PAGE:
Compromise on FTA hits dead end in Assembly
The Democratic Party yesterday turned down President Lee Myung-bak’s last-ditch appeal for bipartisan cooperation on passing the Korea-U.S. free trade agreement, saying his offer to renegotiate a controversial provision with Washington after ratification wasn’t good enough.
The ruling Grand National Party is now making preparations to push the bill through the National Assembly with its majority.
The largest opposition party made an almost impossible counterproposal to the Blue House yesterday, saying it wants a written agreement with the United States, signed by officials higher than the minister level, promising immediate negotiations on the investor-state dispute settlement (ISD) provision of the FTA.
The Democrats yesterday held a meeting for five and a half hours and discussed the offer made by President Lee to their chairman, Representative Sohn Hak-kyu, on Tuesday.
Lee said that if the National Assembly ratified the FTA with a recommendation for the governments of Korea and the United States to renegotiate the ISD provision, Seoul will demand the renegotiation to Washington within three months after the pact takes effect.
“It remains unchanged that the FTA should be approved after renegotiation and that the ISD must be removed,” Sohn said yesterday.
The DP’s decision threw cold water on the Blue House’s attempt to reach a compromise to ratify the deal. The U.S. Congress already approved the FTA last month.
“The president has done everything he can,” said Park Jeong-ha, presidential spokesman. “The ball is in the National Assembly’s court. I hope the lawmakers show that representative democracy is still alive.”
He, however, did not respond to speculation that the Blue House was pushing for a floor vote, which it could win with the GNP’s majority in the Assembly. That would probably lead to a violent melee between ruling and minority representatives, which the GNP is trying to avoid.
Following Lee’s appeal to the Democrats Tuesday, Washington confirmed it was willing to discuss the ISD provision once the FTA takes effect.
An official from the Office of the United States Trade Representative said Washington is prepared to consult with Seoul on any issues after the agreement goes into force. The official also said the joint committee on service and investment, to be established after the FTA takes effect, will address any issue in areas including the ISD provision. Korean Trade Minister Kim Jong-hoon and his American counterpart Ron Kirk agreed at the end of last month in an exchange of letters to form the committee.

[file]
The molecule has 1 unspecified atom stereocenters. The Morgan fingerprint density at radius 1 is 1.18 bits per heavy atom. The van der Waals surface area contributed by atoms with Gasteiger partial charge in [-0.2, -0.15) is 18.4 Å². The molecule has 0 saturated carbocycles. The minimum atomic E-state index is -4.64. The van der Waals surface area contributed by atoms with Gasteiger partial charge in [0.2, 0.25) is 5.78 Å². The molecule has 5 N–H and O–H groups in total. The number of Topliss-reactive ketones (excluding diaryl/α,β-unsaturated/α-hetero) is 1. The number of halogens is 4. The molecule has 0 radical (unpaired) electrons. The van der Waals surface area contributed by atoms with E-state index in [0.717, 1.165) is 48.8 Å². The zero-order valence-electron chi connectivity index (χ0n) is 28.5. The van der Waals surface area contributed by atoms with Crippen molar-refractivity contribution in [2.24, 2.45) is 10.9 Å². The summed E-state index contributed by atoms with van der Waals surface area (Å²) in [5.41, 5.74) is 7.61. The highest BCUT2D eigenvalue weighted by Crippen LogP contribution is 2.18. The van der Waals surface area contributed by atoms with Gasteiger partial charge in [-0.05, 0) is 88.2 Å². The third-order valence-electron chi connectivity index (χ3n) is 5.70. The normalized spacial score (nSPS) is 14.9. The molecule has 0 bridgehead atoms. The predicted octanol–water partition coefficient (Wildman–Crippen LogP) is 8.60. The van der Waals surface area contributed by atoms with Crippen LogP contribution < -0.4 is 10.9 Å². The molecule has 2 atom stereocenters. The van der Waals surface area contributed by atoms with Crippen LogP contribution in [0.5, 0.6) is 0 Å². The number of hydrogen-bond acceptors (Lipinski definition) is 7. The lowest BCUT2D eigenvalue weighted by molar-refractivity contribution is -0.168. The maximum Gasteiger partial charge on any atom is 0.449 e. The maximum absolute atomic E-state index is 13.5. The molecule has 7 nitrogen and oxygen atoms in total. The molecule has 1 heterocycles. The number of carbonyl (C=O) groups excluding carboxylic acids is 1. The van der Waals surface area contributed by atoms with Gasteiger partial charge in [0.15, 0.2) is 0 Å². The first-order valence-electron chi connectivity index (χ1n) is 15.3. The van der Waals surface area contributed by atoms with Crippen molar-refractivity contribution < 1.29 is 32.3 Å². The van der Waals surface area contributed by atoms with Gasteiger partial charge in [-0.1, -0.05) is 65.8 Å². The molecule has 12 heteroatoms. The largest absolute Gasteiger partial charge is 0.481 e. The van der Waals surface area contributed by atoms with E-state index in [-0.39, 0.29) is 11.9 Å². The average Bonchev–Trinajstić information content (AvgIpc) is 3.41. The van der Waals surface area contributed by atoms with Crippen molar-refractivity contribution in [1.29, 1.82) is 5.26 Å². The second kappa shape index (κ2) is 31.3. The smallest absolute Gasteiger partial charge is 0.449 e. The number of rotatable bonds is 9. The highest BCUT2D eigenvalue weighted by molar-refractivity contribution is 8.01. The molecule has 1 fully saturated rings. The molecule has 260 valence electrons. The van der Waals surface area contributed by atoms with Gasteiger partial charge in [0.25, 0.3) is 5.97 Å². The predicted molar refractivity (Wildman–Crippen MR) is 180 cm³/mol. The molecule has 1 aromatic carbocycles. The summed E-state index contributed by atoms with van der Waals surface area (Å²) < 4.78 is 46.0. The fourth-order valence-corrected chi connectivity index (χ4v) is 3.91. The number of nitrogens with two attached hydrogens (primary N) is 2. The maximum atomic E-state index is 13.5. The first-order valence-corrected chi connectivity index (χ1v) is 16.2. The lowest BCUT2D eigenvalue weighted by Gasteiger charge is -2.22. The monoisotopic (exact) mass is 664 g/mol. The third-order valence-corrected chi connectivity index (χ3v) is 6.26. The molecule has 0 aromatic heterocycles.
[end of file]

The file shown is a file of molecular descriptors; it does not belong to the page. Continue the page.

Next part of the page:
The GNP said it will hold a lawmakers’ caucus today to address the situation, but hardliners said yesterday the time has come for the ruling party to use its majority to approve the long-pending trade pact.
“The DP’s demand is an insult to the president,” said Representative Kim Gi-hyeon, GNP spokesman.
The GNP also began preparing its lawmakers for possible confrontation with opposition parties at the National Assembly. Asked if the ruling party will use its majority to push through the FTA, Representative Kim Jeong-kweon, the GNP’s secretary general, said, “We have to begin preparation.”
Representative Hong Joon-pyo, chairman of the GNP, has stepped up efforts to make sure his lawmakers will show up for a voting if the party decides to use its majority.
Of the 169 GNP lawmakers, 93 are first-term representatives, and many of them have publicly said they will not cooperate with any attempt to push through a bill that will invite violent resistance from the opposition.
The ratification of the FTA requires a majority of the incumbent 295 lawmakers - at least 148 - to participate in the voting, and the majority of them must support it. A plenary session is scheduled for Nov. 24, but it remains to be seen if the GNP will be able to corral enough lawmakers to vote. About 50 lawmakers, mostly first-term members, have signed a compromise with the DP foreswearing violence over the FTA.
By Ser Myo-ja, Jung Hyo-sik [firstname.lastname@example.org]